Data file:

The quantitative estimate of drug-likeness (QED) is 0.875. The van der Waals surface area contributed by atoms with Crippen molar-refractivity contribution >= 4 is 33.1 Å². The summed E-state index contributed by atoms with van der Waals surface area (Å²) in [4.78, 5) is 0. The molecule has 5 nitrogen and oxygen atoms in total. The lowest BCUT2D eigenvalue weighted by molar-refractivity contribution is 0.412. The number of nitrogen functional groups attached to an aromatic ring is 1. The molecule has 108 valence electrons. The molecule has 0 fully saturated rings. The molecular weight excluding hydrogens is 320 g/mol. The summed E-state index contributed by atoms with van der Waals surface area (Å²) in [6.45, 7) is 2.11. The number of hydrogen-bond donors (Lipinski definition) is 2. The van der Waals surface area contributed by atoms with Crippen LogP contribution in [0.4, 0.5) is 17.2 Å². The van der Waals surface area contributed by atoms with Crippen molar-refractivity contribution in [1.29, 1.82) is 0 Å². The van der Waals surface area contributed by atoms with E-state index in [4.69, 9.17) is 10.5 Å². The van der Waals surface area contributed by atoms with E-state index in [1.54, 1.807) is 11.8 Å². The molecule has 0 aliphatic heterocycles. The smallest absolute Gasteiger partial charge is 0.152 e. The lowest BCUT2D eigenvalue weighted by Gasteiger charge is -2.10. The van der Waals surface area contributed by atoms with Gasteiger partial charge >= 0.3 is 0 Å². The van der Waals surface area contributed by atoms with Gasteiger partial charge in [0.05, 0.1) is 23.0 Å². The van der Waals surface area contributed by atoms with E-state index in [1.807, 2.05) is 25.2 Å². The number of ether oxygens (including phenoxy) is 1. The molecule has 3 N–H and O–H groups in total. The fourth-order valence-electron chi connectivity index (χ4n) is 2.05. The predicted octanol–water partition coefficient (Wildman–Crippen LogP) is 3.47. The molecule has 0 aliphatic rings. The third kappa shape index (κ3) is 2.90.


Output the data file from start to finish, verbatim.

The quantitative estimate of drug-likeness (QED) is 0.875. The van der Waals surface area contributed by atoms with Crippen molar-refractivity contribution >= 4 is 33.1 Å². The summed E-state index contributed by atoms with van der Waals surface area (Å²) in [4.78, 5) is 0. The molecule has 5 nitrogen and oxygen atoms in total. The lowest BCUT2D eigenvalue weighted by molar-refractivity contribution is 0.412. The number of nitrogen functional groups attached to an aromatic ring is 1. The molecule has 108 valence electrons. The molecule has 0 fully saturated rings. The molecular weight excluding hydrogens is 320 g/mol. The summed E-state index contributed by atoms with van der Waals surface area (Å²) in [6.45, 7) is 2.11. The number of hydrogen-bond donors (Lipinski definition) is 2. The van der Waals surface area contributed by atoms with Crippen LogP contribution in [0.4, 0.5) is 17.2 Å². The van der Waals surface area contributed by atoms with Crippen molar-refractivity contribution in [1.29, 1.82) is 0 Å². The van der Waals surface area contributed by atoms with E-state index in [4.69, 9.17) is 10.5 Å². The van der Waals surface area contributed by atoms with E-state index in [1.54, 1.807) is 11.8 Å². The molecule has 0 aliphatic heterocycles. The smallest absolute Gasteiger partial charge is 0.152 e. The lowest BCUT2D eigenvalue weighted by Gasteiger charge is -2.10. The van der Waals surface area contributed by atoms with Gasteiger partial charge >= 0.3 is 0 Å². The van der Waals surface area contributed by atoms with Gasteiger partial charge in [0.05, 0.1) is 23.0 Å². The van der Waals surface area contributed by atoms with E-state index in [1.807, 2.05) is 25.2 Å². The number of ether oxygens (including phenoxy) is 1. The molecule has 3 N–H and O–H groups in total. The fourth-order valence-electron chi connectivity index (χ4n) is 2.05. The predicted octanol–water partition coefficient (Wildman–Crippen LogP) is 3.47. The molecule has 0 aliphatic rings. The third kappa shape index (κ3) is 2.90.